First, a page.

by Trisha Ziff
extract from interview with Trisha Ziff by Le Lettre de la photographie.com
Trisha, can you tell us about what the movie deals with and how?
It is a 90-minute feature film. Although it is called The Mexican Suitcase, it covers three stories. The first, how Capa, Taro and Chim’s negatives traveled from Spain to France then to Mexico where they were discovered 70 years later, and to New York, where they were displayed. The movie evidently shows the pictures and negatives in the suitcases. The second is about Republican dissidents living in exile in Mexico after the end of the Spanish Civil War. This section is very important because Mexico was the only country to have opened their borders. We discover interviews of four generations of refugees. That is also why the Spanish Suitcase has this name: it is the memory of these people, symbolic of Mexico’s role at the time. The third is about providing the Spanish people with images of their past. It evokes their right to discover pictures of a major moment in their national history, uncovering pictures of their ancestors 40 years after Franco’s death. I was more interested in evoking the context and the common adventure experienced by the men photographed in these documents than about evoking the three photographers. My documentary shows the parallel between Spanish history, its exiled fighters, and these pictures. It is a very political film, evocative of the steps taken by Magistrate Baltasar Garzon.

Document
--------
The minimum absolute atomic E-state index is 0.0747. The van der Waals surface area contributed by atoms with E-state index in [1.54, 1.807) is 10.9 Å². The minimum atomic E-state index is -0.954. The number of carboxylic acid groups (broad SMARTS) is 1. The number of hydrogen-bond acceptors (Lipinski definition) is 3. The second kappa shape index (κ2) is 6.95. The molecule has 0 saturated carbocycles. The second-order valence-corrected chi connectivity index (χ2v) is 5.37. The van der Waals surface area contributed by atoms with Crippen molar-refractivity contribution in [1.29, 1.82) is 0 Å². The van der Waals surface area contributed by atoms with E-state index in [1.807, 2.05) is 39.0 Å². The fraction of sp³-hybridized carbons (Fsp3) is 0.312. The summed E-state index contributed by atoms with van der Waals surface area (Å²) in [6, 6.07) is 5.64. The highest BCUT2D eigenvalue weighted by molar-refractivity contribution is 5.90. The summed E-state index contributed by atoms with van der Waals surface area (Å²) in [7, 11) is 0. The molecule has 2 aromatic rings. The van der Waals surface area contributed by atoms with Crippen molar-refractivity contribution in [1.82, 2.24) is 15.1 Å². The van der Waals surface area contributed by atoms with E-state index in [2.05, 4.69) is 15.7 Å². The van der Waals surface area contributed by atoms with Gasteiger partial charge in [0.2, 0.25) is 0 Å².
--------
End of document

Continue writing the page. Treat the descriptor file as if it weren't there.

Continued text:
You found pictures of a most unusual scene…
Yes, I was lucky to have discovered a sequence about the nurse that cared for Gerda Taro before her death. She tells how Gerda had requested her camera on her death bed. It was the only part of the film I didn’t actually make myself.
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|Mexican Suitcase © 212BERLIN 2011|